Miami school district misused $6 million for driver’s ed programs, cars in horrible condition, report says

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A training vehicle being used reportedly had an iguana nest under the hood

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According to a report released earlier this month, education officials in Miami-Dade County misappropriated $6 million for driver education programs.

An investigation by the Miami-Dade County Office of the Inspector General found that traffic ticket fines never went toward driving lessons at most schools that claimed to teach such courses. Huh. It was also found that officers had failed to maintain a fleet of training cars, which had served as an iguana nest.

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The Miami Herald first reported that the Drivers Education Safety Fund is part of a county program designed to reimburse schools that provide cars for driver’s education. In 2002, county leaders created the Drivers Education Safety Trust Fund, which goes to traffic education programs in public and non-public schools through an additional $3 on every traffic citation.

The funds are supposed to augment driver’s education programs, not complement existing programs, and such programs require students to fall behind at least 30% of the time.

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The OIG report said that according to the Inspector General investigation, between fiscal years 2011 and 2016, administrators of Miami-Dade County public schools claimed that 36 or 37 of its high schools had working driver education programs — while in fact only Six campuses did.

Instead of $6.2 million going toward its program, the money was sent to the school district’s general fund, the county office of Inspector General Felix Jimenez said in a report concluding its findings.

The OIG launched an investigation after receiving complaints about alleged unreasonable reimbursement requests. During investigation, OIG agents found that the training cars were in substandard condition.

“Most of the cars across the district were in dire condition, including broken windows, flat tyres, rusted and damaged roofs and doors,” the report said.

The report said that many of the cars were between model years 1998 and 1999. In addition to dilapidated conditions, one vehicle had an iguana nest under the hood.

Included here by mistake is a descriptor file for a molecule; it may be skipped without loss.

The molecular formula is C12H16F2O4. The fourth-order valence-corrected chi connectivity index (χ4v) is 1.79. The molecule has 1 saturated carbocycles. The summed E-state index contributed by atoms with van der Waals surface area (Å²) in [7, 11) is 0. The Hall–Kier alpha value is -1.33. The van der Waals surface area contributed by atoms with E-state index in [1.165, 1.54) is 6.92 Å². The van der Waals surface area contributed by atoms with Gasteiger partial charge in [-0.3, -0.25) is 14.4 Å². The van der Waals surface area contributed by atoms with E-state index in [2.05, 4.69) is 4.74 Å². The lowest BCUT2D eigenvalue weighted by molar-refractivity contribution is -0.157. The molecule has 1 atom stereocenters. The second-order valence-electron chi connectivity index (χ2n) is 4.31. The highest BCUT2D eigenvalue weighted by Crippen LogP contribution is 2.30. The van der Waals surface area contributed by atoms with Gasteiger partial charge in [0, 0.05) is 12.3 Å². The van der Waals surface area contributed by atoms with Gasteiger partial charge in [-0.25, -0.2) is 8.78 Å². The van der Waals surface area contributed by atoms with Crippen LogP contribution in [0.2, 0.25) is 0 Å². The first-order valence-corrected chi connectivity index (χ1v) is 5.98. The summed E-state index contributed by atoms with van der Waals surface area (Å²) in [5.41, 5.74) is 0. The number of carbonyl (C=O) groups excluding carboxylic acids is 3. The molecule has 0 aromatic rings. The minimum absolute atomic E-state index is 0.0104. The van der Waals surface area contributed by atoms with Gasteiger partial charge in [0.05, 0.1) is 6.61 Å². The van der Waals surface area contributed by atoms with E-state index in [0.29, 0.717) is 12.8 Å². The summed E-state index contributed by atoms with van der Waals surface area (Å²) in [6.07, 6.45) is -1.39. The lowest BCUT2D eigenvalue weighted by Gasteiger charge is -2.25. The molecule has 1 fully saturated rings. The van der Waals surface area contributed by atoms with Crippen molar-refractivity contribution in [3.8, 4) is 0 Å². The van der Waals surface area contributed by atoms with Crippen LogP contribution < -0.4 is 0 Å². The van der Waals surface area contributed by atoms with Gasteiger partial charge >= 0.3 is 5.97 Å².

During the interview, a teacher told investigators that he used a real stick to shift gears in a vehicle because the gear shifter was broken. In another school, a teacher used electric golf carts to teach students to drive, the report said.

In addition, the district falsely reported in 2013 that 36 schools qualified for full funding from the county. Jane Greenberg, who was then director of the district’s Department of Physical Education, Health Literacy and Life Skills and oversees the driver education program, told Martha Diaz, the acting budget director at the time, that only six schools qualified.

The Herald reported that Diaz, who qualified 36 schools to the county, told OIG agents that he “provided false information for the sole purpose of obtaining 100% of the funds available from the county to cover teachers’ salaries and fringe benefits.” Of.”

The OIG’s office recommends the district reform its driver’s education program and avoid misusing or paying extra funds in the program.

“Staff will collaborate with Miami-Dade County to restore an effective and accessible driver education program for students in our community,” Deputy Superintendent Jaime Torrence wrote to the inspector general in response to the report.

In a statement released Friday, the school district said it is “disappointed by the sequence of events that unfortunately led to the findings in the OIG report. We have agreed, and are already implementing, the recommendations outlined here.” “

Granthshala News has reached out to the district for comment.


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